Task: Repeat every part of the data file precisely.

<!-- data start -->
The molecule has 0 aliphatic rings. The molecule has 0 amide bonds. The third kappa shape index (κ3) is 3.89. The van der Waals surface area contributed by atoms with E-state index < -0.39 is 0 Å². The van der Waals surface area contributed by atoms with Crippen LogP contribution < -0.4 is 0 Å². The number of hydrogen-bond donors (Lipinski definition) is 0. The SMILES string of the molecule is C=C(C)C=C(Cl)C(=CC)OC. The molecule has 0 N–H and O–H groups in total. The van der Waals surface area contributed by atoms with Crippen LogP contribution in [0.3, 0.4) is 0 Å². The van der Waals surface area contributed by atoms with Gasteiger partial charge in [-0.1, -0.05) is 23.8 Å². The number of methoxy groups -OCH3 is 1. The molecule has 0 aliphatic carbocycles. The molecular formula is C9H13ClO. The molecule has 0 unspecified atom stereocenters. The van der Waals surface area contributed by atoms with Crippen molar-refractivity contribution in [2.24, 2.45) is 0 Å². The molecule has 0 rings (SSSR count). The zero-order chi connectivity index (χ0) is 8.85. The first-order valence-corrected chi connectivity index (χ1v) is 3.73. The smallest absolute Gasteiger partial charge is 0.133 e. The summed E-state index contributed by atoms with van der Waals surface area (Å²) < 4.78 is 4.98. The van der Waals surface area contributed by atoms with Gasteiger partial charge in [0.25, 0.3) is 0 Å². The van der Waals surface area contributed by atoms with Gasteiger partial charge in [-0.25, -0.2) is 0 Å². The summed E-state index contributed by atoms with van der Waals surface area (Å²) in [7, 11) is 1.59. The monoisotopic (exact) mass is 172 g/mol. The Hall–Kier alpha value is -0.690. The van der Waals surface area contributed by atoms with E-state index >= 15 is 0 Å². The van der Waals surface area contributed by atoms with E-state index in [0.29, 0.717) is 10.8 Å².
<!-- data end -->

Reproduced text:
The molecule has 0 aliphatic rings. The molecule has 0 amide bonds. The third kappa shape index (κ3) is 3.89. The van der Waals surface area contributed by atoms with E-state index < -0.39 is 0 Å². The van der Waals surface area contributed by atoms with Crippen LogP contribution < -0.4 is 0 Å². The number of hydrogen-bond donors (Lipinski definition) is 0. The SMILES string of the molecule is C=C(C)C=C(Cl)C(=CC)OC. The molecule has 0 N–H and O–H groups in total. The van der Waals surface area contributed by atoms with Crippen LogP contribution in [0.3, 0.4) is 0 Å². The van der Waals surface area contributed by atoms with Gasteiger partial charge in [-0.1, -0.05) is 23.8 Å². The number of methoxy groups -OCH3 is 1. The molecule has 0 aliphatic carbocycles. The molecular formula is C9H13ClO. The molecule has 0 unspecified atom stereocenters. The van der Waals surface area contributed by atoms with Crippen molar-refractivity contribution in [2.24, 2.45) is 0 Å². The molecule has 0 rings (SSSR count). The zero-order chi connectivity index (χ0) is 8.85. The first-order valence-corrected chi connectivity index (χ1v) is 3.73. The smallest absolute Gasteiger partial charge is 0.133 e. The summed E-state index contributed by atoms with van der Waals surface area (Å²) < 4.78 is 4.98. The van der Waals surface area contributed by atoms with Gasteiger partial charge in [0.25, 0.3) is 0 Å². The van der Waals surface area contributed by atoms with Gasteiger partial charge in [-0.25, -0.2) is 0 Å². The summed E-state index contributed by atoms with van der Waals surface area (Å²) in [7, 11) is 1.59. The monoisotopic (exact) mass is 172 g/mol. The Hall–Kier alpha value is -0.690. The van der Waals surface area contributed by atoms with E-state index >= 15 is 0 Å². The van der Waals surface area contributed by atoms with E-state index in [0.29, 0.717) is 10.8 Å².